With the COVID–19 coronavirus continuing to circulate in Australia and around the world, parties in a variety of disputes over the last 18 months have had to adjust the way they conduct their mediations.

Mediators have also had to adjust to the environment, and there has been a significant increase in the use of online mediations.

The Resolution Institute of Australia and New Zealand recently released their White Paper[1] on current trends and attitudes towards online mediation, which makes for interesting reading both for mediators, as well as those lawyers and parties engaged in these mediations.

What is an online mediation?

According to the Resolution Institute Mediation Rules, ‘mediation’ is a process in which parties to a dispute, with the assistance of a neutral third party (the mediator), identify the disputed issues, develop options, consider alternatives and endeavour to reach an agreement.  Anyone who has been involved in a mediation in the last few decades (or more!) would be familiar with the face-to-face nature of the mediation, whether that be in a “joint session” with all the parties, their advisers and the mediator, or in a private session between the mediator and some of the participants.

However, the severity and persistence of the COVID-19 coronavirus meant that mediations, and just about every other form of dispute resolution, was forced on to an online platform in 2020. You may be therefore left wondering how one can engage in a successful mediation entirely over a computer screen.  It seems counter-intuitive.

It should be noted that the White Paper is only based on a survey response from 137 respondents.  Of those, 63 came from a “commercial” mediation background; 59 from a “workplace” mediation background and 55 from a “family” mediation background. The remainder were spread across community, construction, education, environmental, financial, indigenous, organisational and “other”. Of all the respondents, 118 (87.4%) were either currently using online mediation or were planning to implement it in the near future, whereas only 14.2% stated that they regularly used online mediation prior to March 2020. The pandemic has obviously had a significant effect on the mediation market. Interestingly, 74% of the respondents who stated that they did use online mediation claimed that they would continue to use it at the same rate or greater in future.  It’s safe to say that online mediation is here to stay.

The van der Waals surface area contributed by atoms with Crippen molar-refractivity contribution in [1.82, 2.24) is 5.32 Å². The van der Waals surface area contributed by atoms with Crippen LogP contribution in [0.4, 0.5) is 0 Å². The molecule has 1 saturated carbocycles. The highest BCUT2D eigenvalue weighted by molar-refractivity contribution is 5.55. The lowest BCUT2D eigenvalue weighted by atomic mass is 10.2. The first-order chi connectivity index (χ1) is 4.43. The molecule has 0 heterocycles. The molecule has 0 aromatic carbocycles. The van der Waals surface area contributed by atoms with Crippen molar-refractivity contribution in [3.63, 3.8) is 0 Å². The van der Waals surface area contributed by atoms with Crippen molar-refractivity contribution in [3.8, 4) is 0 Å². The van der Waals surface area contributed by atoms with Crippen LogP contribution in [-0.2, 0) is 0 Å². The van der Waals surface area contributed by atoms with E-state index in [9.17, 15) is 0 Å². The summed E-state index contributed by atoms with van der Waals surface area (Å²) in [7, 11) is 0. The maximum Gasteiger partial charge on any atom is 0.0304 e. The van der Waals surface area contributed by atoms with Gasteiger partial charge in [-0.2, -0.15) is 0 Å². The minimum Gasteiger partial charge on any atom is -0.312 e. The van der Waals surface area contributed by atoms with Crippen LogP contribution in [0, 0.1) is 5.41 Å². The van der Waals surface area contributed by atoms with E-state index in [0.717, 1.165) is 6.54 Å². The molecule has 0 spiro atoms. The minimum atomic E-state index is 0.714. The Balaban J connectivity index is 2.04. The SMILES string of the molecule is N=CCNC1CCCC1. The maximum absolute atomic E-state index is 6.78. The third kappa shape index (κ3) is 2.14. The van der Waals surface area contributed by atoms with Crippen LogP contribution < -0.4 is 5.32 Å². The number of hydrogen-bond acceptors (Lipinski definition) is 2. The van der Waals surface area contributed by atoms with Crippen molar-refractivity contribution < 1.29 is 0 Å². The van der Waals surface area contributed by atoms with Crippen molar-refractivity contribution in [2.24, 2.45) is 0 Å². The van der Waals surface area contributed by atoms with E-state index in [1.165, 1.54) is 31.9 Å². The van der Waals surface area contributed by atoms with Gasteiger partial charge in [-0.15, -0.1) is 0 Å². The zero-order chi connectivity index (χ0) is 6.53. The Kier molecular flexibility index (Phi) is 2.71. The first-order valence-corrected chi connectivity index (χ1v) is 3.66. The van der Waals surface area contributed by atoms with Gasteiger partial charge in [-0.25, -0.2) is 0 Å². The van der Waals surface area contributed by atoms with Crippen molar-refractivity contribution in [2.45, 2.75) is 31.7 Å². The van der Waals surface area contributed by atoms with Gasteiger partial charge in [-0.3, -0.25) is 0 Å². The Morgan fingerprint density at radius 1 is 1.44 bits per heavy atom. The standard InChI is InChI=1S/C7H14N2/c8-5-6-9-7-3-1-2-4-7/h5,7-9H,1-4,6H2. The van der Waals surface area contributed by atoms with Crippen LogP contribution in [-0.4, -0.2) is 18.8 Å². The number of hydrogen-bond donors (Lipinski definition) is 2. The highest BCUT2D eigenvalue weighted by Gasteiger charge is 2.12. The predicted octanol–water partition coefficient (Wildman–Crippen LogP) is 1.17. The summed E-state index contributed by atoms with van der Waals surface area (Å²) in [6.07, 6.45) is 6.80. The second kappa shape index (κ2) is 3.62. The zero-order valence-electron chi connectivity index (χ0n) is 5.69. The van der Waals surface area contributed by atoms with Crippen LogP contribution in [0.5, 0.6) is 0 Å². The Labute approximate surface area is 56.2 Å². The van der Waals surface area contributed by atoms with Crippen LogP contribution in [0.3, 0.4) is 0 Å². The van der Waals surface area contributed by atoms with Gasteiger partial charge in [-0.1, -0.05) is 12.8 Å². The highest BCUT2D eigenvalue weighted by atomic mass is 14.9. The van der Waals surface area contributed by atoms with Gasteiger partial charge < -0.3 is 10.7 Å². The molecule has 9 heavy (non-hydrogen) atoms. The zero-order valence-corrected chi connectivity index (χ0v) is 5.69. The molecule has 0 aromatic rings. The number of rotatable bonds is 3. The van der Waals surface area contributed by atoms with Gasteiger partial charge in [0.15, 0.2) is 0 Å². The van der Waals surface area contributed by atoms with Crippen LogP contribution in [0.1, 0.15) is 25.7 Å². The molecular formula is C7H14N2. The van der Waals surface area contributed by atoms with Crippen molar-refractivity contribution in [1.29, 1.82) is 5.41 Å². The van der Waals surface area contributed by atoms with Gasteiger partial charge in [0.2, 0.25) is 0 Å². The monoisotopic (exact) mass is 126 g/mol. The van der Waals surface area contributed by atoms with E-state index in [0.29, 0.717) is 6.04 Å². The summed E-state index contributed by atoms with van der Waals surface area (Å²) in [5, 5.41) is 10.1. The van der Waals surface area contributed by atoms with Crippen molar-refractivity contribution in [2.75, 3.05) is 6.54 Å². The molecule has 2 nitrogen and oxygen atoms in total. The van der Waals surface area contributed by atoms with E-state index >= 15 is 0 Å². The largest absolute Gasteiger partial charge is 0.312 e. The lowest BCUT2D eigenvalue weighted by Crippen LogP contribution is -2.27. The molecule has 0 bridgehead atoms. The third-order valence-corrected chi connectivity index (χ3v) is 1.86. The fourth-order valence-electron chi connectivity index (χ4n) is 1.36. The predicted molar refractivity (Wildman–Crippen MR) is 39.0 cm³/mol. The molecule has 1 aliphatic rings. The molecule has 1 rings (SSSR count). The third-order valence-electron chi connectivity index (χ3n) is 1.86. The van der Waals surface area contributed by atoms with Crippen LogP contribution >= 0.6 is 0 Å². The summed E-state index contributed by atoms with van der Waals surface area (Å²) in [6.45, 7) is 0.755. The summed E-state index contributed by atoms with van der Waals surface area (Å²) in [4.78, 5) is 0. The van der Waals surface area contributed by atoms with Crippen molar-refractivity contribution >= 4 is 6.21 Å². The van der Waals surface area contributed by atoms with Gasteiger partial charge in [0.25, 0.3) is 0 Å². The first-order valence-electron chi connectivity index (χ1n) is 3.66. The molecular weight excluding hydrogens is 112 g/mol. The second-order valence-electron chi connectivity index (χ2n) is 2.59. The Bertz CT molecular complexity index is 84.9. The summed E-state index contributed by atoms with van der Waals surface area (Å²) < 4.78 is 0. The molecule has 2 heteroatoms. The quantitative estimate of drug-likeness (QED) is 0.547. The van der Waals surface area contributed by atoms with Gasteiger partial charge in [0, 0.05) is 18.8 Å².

An online mediation, as the term suggests, is a mediation which is entirely, or partially, conducted via an online live video-conferencing platform. Online mediation has obvious benefits, including: the prevention of the potential transmission of disease; the physical safety of the parties (particularly relevant in family law and domestic violence mediations); logistical, time and cost savings; and the potential to use online facilities for pre-mediation conferences and intake meetings, even if mediations themselves occur in person.

On the other hand, the predominant criticism of the online mediation process was that it lacked the “human touch” of a mediation in person. One of the respondents simply summarised the experience: “online mediation enhances the efficiency of the process but diminishes its effectiveness.”

One example of how an online mediation can be brought to an abrupt end is when one of the participants simply “hangs up” on the video conference.  In a “normal” mediation, that would require the party to storm out of the building, which is not often seen if the mediator is doing a good job.  This makes it far more difficult for the mediator to manage emotionally charged issues than would otherwise be the case in person.

The skill to be learned for mediators will be to find the balance between the efficiency savings and the “human” element.

One interesting finding from the survey was the technological platforms the respondents had been using. Whilst there are mediation-specific online platforms (such as Immediation and Modron), most of the respondents had not even heard of these platforms let alone used them – only 2% of the respondents used Immediation, and 1% used Modron. It was no surprise that the vast majority (72%) of the respondents used Zoom, and 11% used Microsoft Teams. These results were achieved even after Zoom had experienced some cyber security last year.

The general conclusions from the Resolution Institute survey were:

  1. Online mediation has increased greatly in popularity over the course of the pandemic and its prevalence looks set to continue even after the restrictions of COVID are lifted.
  2. Despite there being a widespread perception that online mediation reduces its quality, many members believe that external factors, such as convenience, safety and decreased cost make it a sustainable option moving forward.